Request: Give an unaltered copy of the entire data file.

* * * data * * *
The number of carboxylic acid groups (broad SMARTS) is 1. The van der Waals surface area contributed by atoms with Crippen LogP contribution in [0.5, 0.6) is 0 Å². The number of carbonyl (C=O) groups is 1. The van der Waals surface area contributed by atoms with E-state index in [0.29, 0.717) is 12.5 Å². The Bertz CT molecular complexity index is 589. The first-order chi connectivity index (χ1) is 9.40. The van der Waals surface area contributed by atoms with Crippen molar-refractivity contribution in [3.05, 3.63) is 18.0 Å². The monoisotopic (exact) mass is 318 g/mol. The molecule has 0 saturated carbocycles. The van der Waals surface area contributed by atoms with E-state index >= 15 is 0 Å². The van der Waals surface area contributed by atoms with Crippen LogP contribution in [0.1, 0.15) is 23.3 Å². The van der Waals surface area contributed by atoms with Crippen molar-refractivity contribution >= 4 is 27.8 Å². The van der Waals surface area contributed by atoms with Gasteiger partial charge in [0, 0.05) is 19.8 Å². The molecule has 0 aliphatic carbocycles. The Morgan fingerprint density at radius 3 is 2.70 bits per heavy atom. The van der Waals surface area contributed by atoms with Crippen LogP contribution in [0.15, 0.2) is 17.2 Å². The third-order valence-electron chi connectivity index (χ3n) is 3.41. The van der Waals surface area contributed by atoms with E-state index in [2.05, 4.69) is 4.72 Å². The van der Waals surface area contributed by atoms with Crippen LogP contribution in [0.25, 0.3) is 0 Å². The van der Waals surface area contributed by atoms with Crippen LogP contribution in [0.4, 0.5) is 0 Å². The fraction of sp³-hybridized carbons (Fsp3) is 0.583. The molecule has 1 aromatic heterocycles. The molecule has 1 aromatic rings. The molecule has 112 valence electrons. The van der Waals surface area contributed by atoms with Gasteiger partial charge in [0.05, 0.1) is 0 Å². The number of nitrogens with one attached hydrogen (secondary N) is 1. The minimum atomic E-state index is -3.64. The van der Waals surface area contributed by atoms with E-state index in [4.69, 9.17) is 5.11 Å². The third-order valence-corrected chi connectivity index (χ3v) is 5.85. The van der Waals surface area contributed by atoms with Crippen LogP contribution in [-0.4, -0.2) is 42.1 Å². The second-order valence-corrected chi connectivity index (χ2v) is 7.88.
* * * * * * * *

The number of carboxylic acid groups (broad SMARTS) is 1. The van der Waals surface area contributed by atoms with Crippen LogP contribution in [0.5, 0.6) is 0 Å². The number of carbonyl (C=O) groups is 1. The van der Waals surface area contributed by atoms with E-state index in [0.29, 0.717) is 12.5 Å². The Bertz CT molecular complexity index is 589. The first-order chi connectivity index (χ1) is 9.40. The van der Waals surface area contributed by atoms with Crippen molar-refractivity contribution in [3.05, 3.63) is 18.0 Å². The monoisotopic (exact) mass is 318 g/mol. The molecule has 0 saturated carbocycles. The van der Waals surface area contributed by atoms with E-state index >= 15 is 0 Å². The van der Waals surface area contributed by atoms with Crippen LogP contribution in [0.1, 0.15) is 23.3 Å². The van der Waals surface area contributed by atoms with Crippen molar-refractivity contribution >= 4 is 27.8 Å². The van der Waals surface area contributed by atoms with Gasteiger partial charge in [0, 0.05) is 19.8 Å². The molecule has 0 aliphatic carbocycles. The Morgan fingerprint density at radius 3 is 2.70 bits per heavy atom. The van der Waals surface area contributed by atoms with Crippen LogP contribution in [0.15, 0.2) is 17.2 Å². The third-order valence-electron chi connectivity index (χ3n) is 3.41. The van der Waals surface area contributed by atoms with E-state index in [2.05, 4.69) is 4.72 Å². The van der Waals surface area contributed by atoms with Crippen LogP contribution in [0.25, 0.3) is 0 Å². The van der Waals surface area contributed by atoms with Crippen LogP contribution in [0.4, 0.5) is 0 Å². The fraction of sp³-hybridized carbons (Fsp3) is 0.583. The molecule has 1 aromatic heterocycles. The molecule has 1 aromatic rings. The molecule has 112 valence electrons. The van der Waals surface area contributed by atoms with Gasteiger partial charge in [0.05, 0.1) is 0 Å². The number of nitrogens with one attached hydrogen (secondary N) is 1. The minimum atomic E-state index is -3.64. The van der Waals surface area contributed by atoms with E-state index in [4.69, 9.17) is 5.11 Å². The third-order valence-corrected chi connectivity index (χ3v) is 5.85. The van der Waals surface area contributed by atoms with Crippen LogP contribution in [-0.4, -0.2) is 42.1 Å². The second-order valence-corrected chi connectivity index (χ2v) is 7.88.